We had a pretty successful “scavenger hunt” today. We found some canned mangos and apricots, plus a whole, unopened container of beef jerky! Apparently the last people through town didn’t like the fruit, and the jerky canister had rolled under a shelf and was missed! Lucky us. I should buy a lottery ticket… Jim and Mildred are very nice people. Jim is a retired police officer (30 years on the streets) and Mildred was a stay-at-home-mom. They only had one child, a son, who lives in California and calls at least once a week. Well, until the Flu outbreak he called regularly. They have given up hope. But they have graciously taken us “under their wings” and opened their home to us. It’s a lovely two-story farm house with a basement. Yesterday we managed to finish the “moat” using Jim’s small backhoe. Now anyone approaching the house is looking at crossing an eight-foot deep trench about 6 feet wide before they can even knock on the door. We only had to dig about three quarters of the way around the house since the rear is facing a ravine, and they have a walk-out basement. The door has been fortified with two old freezers filled with concrete blocks, and we’ve severed the steps of the back porch from the backyard up to the first floor. Tonight we should sleep a little easier.
After we got into the fire station back in Williamsport, Tim and I shook hands. We shared a look, one that said we knew the doors wouldn’t hold long. The delicate sunlight streaming in from the oval windows in each bay door was slowly being blocked by the horde outside. It was eerie, but we also knew we had a little time to come up with a plan.
Mel said “I don’t know what’s going on, but I do know we can’t stay here long! Them doors are gonna eventually buckle if they keep pushin’ in on ‘em like that.” I shook Mel’s hand and thanked them both for letting us get in the station.
“Is there a roof access?” I asked as I looked back at the girls huddling around their mother.
Tim affirmed it with a grunt. “Back in the office is a ladder to the hatch. We can climb out there but I don’t know how much good that’ll do…”
“Maybe we can get a good look at what kind of numbers we’re talking, or maybe just get a handle on some kind of a plan.” I offered, not really sure of what good it would do. But it was something to do.
I looked at Pam and said “Get in the van with the girls and Mel and lock it up. If Anything happens, gun it outta here fast. Hit anyone or anything that gets in your way and go North. We can try and make it to my parent’s house. I’ll meet you there.” I could read the protest in her eyes, but she knew it was the way it had to be, so she put on a brave face for the girls and simply said “Okay.” I kissed her and squeezed the girls and kissed their heads. “I love you and I’ll be right back.”
Tim and I hurried into the back office and scurried up the ladder as fast as we could. When we opened the hatch, the light poured in and we stumbled out into its brilliance. Thank God for the breeze, because the odor of rot was swirling around and not stagnant.
We looked down at the front of the building. If I had to guess, there were probably 250 bodies either at the bay doors or heading to it. Apparently we were the only game in town. The street was filled with masses of dead, some walking, some crawling and a few moving rather quickly, dodging the slower moving corpses.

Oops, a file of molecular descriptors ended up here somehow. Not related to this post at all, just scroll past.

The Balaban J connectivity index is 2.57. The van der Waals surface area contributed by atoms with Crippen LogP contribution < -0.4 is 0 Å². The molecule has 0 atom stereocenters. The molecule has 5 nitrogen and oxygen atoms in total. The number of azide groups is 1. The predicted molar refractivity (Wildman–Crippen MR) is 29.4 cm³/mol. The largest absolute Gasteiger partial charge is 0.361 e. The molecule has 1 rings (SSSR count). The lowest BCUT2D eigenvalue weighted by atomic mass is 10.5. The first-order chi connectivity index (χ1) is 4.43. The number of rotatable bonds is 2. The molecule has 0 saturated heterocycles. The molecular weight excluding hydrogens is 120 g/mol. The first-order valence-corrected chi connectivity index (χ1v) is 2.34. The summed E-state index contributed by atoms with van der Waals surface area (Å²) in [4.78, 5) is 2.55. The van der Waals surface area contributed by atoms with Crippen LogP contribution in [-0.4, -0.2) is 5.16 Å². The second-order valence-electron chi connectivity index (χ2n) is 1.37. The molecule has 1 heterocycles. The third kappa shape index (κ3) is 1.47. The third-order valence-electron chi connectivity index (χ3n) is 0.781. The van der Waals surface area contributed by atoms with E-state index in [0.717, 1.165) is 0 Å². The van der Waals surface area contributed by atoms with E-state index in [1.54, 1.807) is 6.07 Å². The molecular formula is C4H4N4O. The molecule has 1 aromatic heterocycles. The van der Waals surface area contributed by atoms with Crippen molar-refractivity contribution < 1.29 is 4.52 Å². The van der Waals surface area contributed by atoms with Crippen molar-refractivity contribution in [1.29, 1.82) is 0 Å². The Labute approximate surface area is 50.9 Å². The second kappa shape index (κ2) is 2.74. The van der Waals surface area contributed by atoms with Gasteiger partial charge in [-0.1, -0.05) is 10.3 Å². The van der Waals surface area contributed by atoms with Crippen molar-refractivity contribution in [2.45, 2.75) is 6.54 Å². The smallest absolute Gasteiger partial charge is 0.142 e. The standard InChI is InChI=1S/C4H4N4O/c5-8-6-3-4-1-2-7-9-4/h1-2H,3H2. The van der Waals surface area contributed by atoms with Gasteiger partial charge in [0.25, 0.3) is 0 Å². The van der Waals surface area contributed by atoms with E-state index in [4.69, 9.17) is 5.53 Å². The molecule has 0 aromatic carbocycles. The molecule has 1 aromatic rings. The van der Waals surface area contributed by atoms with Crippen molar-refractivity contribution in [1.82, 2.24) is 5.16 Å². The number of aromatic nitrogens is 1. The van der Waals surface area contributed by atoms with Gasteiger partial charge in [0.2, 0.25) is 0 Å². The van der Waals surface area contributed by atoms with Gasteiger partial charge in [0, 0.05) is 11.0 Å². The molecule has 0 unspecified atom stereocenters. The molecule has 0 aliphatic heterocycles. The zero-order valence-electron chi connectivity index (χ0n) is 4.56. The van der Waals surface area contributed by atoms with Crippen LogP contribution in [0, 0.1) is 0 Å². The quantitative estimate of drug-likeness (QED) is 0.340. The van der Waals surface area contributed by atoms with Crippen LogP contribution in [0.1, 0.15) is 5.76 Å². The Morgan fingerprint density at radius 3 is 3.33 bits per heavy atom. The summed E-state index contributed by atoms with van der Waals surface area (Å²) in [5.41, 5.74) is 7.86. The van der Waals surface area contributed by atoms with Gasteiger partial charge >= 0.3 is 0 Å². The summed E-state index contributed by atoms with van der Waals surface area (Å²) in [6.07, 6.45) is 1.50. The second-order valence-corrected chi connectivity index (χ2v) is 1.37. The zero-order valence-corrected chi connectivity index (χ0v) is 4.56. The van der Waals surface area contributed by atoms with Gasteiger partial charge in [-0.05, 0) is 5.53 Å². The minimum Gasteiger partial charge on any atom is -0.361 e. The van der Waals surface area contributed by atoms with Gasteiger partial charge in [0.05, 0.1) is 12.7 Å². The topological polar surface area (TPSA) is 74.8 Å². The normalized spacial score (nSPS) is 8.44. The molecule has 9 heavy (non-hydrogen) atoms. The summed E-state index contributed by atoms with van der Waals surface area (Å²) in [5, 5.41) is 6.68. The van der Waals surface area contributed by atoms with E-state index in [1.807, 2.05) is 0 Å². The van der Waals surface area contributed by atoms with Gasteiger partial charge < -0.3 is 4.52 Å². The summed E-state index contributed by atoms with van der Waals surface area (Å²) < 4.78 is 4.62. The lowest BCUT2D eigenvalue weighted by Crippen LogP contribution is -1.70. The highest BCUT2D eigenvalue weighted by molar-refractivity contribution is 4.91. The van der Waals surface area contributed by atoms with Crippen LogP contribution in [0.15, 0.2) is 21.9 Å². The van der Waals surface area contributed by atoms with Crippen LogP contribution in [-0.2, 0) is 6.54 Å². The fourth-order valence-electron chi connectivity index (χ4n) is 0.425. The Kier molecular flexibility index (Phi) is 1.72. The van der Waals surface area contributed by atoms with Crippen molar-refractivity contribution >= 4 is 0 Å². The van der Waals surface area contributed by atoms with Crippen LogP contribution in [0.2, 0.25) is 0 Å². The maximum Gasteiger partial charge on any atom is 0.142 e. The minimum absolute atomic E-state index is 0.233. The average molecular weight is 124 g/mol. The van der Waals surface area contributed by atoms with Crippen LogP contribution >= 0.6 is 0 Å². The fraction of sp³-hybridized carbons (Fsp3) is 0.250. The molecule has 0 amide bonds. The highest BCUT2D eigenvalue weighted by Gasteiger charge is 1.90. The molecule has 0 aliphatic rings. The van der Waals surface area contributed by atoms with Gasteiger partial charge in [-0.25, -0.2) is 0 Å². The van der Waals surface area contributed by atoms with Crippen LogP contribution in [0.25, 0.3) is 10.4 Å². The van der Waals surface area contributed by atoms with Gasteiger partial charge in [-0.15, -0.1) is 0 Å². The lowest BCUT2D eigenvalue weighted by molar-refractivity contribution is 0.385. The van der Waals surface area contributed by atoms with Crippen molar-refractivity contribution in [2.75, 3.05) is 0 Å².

The back of the fire station opened on a small gravel path that leads to a small intermittent waterfall (Indiana’s highest intermittent waterfall at 90 feet!) The path stops twice: once at the observation deck, and again, gently sloping down to the dry creek bed below. I asked “Hey, Tim, don’t you guys have a cherry-picker here?”
“Ayup” Tim said, spitting a stream of tobacco juice on some poor souls below.
“I think I have an idea.”
"Okay." Tim said flatly, the look on his face betraying his confusion and wonder.
"Do you think we could use the picker at the bottom of the falls to lure those ignorant fools to over the edge?" I answered with a hint of excitement.
"How do you mean?"
"I mean, make a distraction out front, drive the picker down to the bottom, raise the box with one of us in it up to the edge of the falls and watch them crack their own skulls open on the rocks below trying to get us. Think it could work?"
"Well, no one else has come up with anything else, so why not. Who's gonna drive and who's gonna be bait?" Tim asked.
"I'll be the bait, I'm fat and juicy. Which one of you drives the picker the best?"
"Mel is the ONLY one who drives the picker. He won't let anyone else touch the damn thing, selfish bastard."
"I heard that ya old coot." came Mel's voice from the roof access port. He was coming up. "and while you're bad mouthin' me up here, the uglies down there are breakin' through."
My blood turned cold, and I ran for the front edge of the building and looked down. The bay door we drove in was holding, but heavily damaged. It wouldn't be long, and I looked back at the hole in the roof yelled "Mel, get my girls up here NOW!"
The crash I heard below stopped my heart. It wasn't the door being caved in, it was the door being smashed out. I swung around just in time to see the van busting through the crowd below. Pam took about 15 or 20 of the creeps out with the door itself, and carved a path through the throng and took off up the street. Through my tears I said "Well, there's our distraction. Let's get to work, boys. I don't want this to go to waste." The zeds were slowly turning to follow the van and we climb down the back of the building to the picker.